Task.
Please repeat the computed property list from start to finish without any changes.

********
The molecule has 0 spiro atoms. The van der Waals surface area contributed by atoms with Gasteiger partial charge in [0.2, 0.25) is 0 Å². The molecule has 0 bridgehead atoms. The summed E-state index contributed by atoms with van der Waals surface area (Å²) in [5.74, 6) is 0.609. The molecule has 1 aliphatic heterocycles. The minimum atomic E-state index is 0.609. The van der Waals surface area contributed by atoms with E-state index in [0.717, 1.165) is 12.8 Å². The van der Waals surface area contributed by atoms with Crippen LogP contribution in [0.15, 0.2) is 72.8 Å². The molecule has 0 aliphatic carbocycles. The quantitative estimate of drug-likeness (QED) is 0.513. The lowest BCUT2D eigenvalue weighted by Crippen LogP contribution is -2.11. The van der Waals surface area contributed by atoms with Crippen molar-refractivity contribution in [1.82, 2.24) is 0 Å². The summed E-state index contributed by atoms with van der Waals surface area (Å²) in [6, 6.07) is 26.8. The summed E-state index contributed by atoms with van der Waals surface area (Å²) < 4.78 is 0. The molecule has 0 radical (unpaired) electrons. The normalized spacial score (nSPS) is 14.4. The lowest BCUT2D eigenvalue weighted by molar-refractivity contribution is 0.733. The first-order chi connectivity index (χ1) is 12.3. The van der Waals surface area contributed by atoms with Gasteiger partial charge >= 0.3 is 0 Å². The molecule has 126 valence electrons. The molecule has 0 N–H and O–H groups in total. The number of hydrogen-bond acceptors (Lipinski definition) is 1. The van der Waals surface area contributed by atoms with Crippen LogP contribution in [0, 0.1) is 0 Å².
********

The molecule has 0 spiro atoms. The van der Waals surface area contributed by atoms with Gasteiger partial charge in [0.2, 0.25) is 0 Å². The molecule has 0 bridgehead atoms. The summed E-state index contributed by atoms with van der Waals surface area (Å²) in [5.74, 6) is 0.609. The molecule has 1 aliphatic heterocycles. The minimum atomic E-state index is 0.609. The van der Waals surface area contributed by atoms with E-state index in [0.717, 1.165) is 12.8 Å². The van der Waals surface area contributed by atoms with Crippen LogP contribution in [0.15, 0.2) is 72.8 Å². The molecule has 0 aliphatic carbocycles. The quantitative estimate of drug-likeness (QED) is 0.513. The lowest BCUT2D eigenvalue weighted by Crippen LogP contribution is -2.11. The van der Waals surface area contributed by atoms with Crippen molar-refractivity contribution in [1.82, 2.24) is 0 Å². The summed E-state index contributed by atoms with van der Waals surface area (Å²) in [6, 6.07) is 26.8. The summed E-state index contributed by atoms with van der Waals surface area (Å²) < 4.78 is 0. The molecule has 0 radical (unpaired) electrons. The normalized spacial score (nSPS) is 14.4. The lowest BCUT2D eigenvalue weighted by molar-refractivity contribution is 0.733. The first-order chi connectivity index (χ1) is 12.3. The van der Waals surface area contributed by atoms with Gasteiger partial charge >= 0.3 is 0 Å². The molecule has 126 valence electrons. The molecule has 0 N–H and O–H groups in total. The number of hydrogen-bond acceptors (Lipinski definition) is 1. The van der Waals surface area contributed by atoms with Crippen LogP contribution in [0, 0.1) is 0 Å².